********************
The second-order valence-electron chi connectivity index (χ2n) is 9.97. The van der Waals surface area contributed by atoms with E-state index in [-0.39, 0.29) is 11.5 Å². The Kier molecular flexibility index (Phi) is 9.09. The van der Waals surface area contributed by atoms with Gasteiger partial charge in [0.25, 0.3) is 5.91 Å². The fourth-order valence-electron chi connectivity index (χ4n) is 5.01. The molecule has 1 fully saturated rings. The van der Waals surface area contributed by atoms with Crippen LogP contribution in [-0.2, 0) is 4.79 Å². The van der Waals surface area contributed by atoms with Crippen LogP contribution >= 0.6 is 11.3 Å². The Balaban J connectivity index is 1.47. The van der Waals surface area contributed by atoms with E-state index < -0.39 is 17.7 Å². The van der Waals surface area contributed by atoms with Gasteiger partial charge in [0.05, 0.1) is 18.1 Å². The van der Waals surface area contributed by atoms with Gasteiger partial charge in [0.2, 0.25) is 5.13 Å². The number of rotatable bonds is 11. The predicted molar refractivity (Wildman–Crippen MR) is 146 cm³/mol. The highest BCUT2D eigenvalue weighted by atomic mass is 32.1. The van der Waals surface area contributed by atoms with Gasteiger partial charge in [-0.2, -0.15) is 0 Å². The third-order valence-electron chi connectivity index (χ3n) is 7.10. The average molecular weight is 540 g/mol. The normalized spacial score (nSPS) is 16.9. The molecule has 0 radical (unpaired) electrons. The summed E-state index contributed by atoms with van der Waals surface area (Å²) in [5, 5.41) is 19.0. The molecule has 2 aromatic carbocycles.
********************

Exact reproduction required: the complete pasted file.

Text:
The second-order valence-electron chi connectivity index (χ2n) is 9.97. The van der Waals surface area contributed by atoms with E-state index in [-0.39, 0.29) is 11.5 Å². The Kier molecular flexibility index (Phi) is 9.09. The van der Waals surface area contributed by atoms with Gasteiger partial charge in [0.25, 0.3) is 5.91 Å². The fourth-order valence-electron chi connectivity index (χ4n) is 5.01. The molecule has 1 fully saturated rings. The van der Waals surface area contributed by atoms with Crippen LogP contribution in [-0.2, 0) is 4.79 Å². The van der Waals surface area contributed by atoms with Crippen LogP contribution >= 0.6 is 11.3 Å². The Balaban J connectivity index is 1.47. The van der Waals surface area contributed by atoms with E-state index < -0.39 is 17.7 Å². The van der Waals surface area contributed by atoms with Gasteiger partial charge in [0.05, 0.1) is 18.1 Å². The van der Waals surface area contributed by atoms with Gasteiger partial charge in [0.2, 0.25) is 5.13 Å². The number of rotatable bonds is 11. The predicted molar refractivity (Wildman–Crippen MR) is 146 cm³/mol. The highest BCUT2D eigenvalue weighted by atomic mass is 32.1. The van der Waals surface area contributed by atoms with Gasteiger partial charge in [-0.2, -0.15) is 0 Å². The third-order valence-electron chi connectivity index (χ3n) is 7.10. The average molecular weight is 540 g/mol. The normalized spacial score (nSPS) is 16.9. The molecule has 0 radical (unpaired) electrons. The summed E-state index contributed by atoms with van der Waals surface area (Å²) in [5, 5.41) is 19.0. The molecule has 2 aromatic carbocycles.